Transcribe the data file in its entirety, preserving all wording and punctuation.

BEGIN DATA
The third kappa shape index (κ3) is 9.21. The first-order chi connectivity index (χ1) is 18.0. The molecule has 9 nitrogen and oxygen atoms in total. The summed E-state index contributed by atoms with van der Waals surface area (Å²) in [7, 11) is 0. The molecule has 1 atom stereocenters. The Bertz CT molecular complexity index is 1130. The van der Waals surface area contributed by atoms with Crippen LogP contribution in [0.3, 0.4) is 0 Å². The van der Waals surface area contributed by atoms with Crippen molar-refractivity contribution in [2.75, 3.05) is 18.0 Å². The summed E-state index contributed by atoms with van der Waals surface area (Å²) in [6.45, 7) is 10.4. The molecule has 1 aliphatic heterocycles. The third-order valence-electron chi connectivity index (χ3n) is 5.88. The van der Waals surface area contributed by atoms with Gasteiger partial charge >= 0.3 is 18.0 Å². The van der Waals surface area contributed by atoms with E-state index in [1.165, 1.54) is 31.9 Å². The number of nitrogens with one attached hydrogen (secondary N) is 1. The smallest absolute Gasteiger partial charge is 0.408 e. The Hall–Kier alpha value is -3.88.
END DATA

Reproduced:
The third kappa shape index (κ3) is 9.21. The first-order chi connectivity index (χ1) is 18.0. The molecule has 9 nitrogen and oxygen atoms in total. The summed E-state index contributed by atoms with van der Waals surface area (Å²) in [7, 11) is 0. The molecule has 1 atom stereocenters. The Bertz CT molecular complexity index is 1130. The van der Waals surface area contributed by atoms with Crippen LogP contribution in [0.3, 0.4) is 0 Å². The van der Waals surface area contributed by atoms with Crippen molar-refractivity contribution in [2.75, 3.05) is 18.0 Å². The summed E-state index contributed by atoms with van der Waals surface area (Å²) in [6.45, 7) is 10.4. The molecule has 1 aliphatic heterocycles. The third-order valence-electron chi connectivity index (χ3n) is 5.88. The van der Waals surface area contributed by atoms with Gasteiger partial charge >= 0.3 is 18.0 Å². The van der Waals surface area contributed by atoms with E-state index in [1.165, 1.54) is 31.9 Å². The number of nitrogens with one attached hydrogen (secondary N) is 1. The smallest absolute Gasteiger partial charge is 0.408 e. The Hall–Kier alpha value is -3.88.